It was an early start yesterday with the Rodney Bay Boatyard expecting us at 0700 for the first lift of the day. ‘Beyzano’ has been in the water since last May in a range of temperatures and sea conditions. We have seen and manually removed plenty of barnacles but there hasn’t been any weed growth at all. We needed to check the hull and complete a couple of tasks and one day was enough. It cost us 325 pounds for the lift, jet wash, storage on 12 props and re-launch late afternoon.
Our neighbour, Graeme, offered to lend an extra pair of hands in case the boatyard crew were hung over following the public holiday on May 1st for ‘Labour Day’ but everyone was ready and waiting when we gently motored into the centre of the lift dock.
We were impressed with the care they took, placing carpet between the hull and lifting straps and the boat was soon airborne and looking like a ‘fish out of water’, I think she was very unhappy! Just after she was ashore and still in the slings there was a huge downpour, so we all took refuge in the office and hoped it wouldn’t last too long.
It didn’t, so out we all went into the steam and work began. The slime and a few barnacles were removed with the powerful jet wash and Rob and I then used a heavy duty metal scraper to take off all the remaining barnacles. Our plastic scrapers weren’t up to the job and the boatyard kindly lent us theirs so we need to buy a couple of big metal ones for August’s lift out.
She was then left on props for the rest of the day and we painted antifouling up the transom again as the 473s sit so low in the water that they can get weed and marine life growing on the rubber strip which protects the stern. We fitted the newly antifouled bowthruster prop and patched up a couple of tiny flakes on the hull. For the length of time she has been in warm waters the condition of the hull was amazing and scraping off the barnacles didn’t damage it either. We used International Micron Extra last year but have had Seahawk recommended here, which contains tin but all anti-fouling is hugely expensive in the Caribbean being about 3 times the UK price.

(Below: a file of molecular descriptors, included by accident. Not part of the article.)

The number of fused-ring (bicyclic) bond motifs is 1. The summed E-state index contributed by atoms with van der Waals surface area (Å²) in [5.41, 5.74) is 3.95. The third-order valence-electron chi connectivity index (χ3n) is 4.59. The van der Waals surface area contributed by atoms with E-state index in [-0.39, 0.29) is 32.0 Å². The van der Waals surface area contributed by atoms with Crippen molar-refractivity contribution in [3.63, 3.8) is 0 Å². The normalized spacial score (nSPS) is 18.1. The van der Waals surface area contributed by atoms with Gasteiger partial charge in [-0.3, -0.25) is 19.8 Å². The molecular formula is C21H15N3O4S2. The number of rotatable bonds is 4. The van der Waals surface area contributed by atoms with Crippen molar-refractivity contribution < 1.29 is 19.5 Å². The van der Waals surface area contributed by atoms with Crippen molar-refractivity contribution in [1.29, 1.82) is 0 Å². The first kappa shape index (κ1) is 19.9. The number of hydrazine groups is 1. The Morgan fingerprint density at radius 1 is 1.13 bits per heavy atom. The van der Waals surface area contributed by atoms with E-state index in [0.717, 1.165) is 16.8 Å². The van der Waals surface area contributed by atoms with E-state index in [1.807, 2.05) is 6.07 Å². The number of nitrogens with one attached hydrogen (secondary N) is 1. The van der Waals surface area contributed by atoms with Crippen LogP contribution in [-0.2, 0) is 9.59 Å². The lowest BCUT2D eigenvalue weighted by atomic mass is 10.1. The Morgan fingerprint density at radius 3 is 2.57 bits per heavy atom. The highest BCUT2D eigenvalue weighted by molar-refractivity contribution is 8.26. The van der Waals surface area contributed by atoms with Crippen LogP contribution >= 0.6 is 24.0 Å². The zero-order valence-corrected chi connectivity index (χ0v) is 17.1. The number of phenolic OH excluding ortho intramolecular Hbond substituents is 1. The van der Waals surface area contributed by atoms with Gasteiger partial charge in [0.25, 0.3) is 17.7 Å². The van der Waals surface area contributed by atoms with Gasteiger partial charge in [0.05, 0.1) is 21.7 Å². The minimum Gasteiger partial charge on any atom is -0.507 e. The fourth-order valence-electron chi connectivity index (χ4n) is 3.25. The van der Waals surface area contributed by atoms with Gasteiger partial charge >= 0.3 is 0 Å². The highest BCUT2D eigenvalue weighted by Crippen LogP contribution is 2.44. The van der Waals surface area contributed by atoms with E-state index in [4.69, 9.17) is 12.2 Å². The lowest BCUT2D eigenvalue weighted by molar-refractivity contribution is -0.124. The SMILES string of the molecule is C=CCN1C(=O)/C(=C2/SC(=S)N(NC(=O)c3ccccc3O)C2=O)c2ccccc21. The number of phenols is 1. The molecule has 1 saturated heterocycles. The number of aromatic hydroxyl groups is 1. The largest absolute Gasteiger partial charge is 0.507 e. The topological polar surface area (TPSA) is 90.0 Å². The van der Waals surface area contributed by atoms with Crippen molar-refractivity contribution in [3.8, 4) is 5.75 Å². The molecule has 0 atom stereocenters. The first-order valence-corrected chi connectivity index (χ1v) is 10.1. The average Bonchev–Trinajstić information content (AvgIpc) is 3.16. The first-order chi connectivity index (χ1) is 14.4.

We were glad her hull is so wide as it enabled us to work underneath in the shade. The paint dried so quickly we needed to add thiners but it meant the second coat could go on really fast and we had time for a leisurely lunch in Cafe Ole at the marina.
At least we can see the rope cutter now that the propeller shaft is cleaned up. A very knowledgeable mechanic, called Alwin, with an office onsite, removed our featherstream propeller and re-fitted our old fixed 3 bladed prop. We had been told labour rates were extortionate here but he took well over an hour and provided some parts required for the fitting and only charged us 35 pounds. We decided to put the original prop back on as the new featherstream feathering prop cavitates in any sort of sea and doesn’t give us the cruising speeds we got with the old one. Now we are debating whether to have it re-pitched or sell it, as it would suit a smaller boat, say a 42 footer with a 50hp engine. The original idea was to stop the gearbox spinning as we did the 3K miles across the Atlantic, as this would put a lot of strain on the gearbox.
Rob noticed that the 2 anodes on the freezer keel cooler plate were almost completely eroded away, which is their job but we didn’t have any replacements so had to fit larger ones as a temporary measure. All the other anodes were fine though.
Once back in the water we checked the bowthruster was working and went back into our same berth to meet up with the crew of ‘Arabella’, another ARC boat for a meal ashore. It is the St Lucia Jazz Festival over the next 10 days and Diana Ross and Toni Braxton are at Pigeon Island just along the bay on the 13th. Our neighbours, Graeme and Christine are heading north but should be back here around the same time, as we all head south to Trinidad. We had a lovely meal on their boat on Monday and look forward to seeing them again.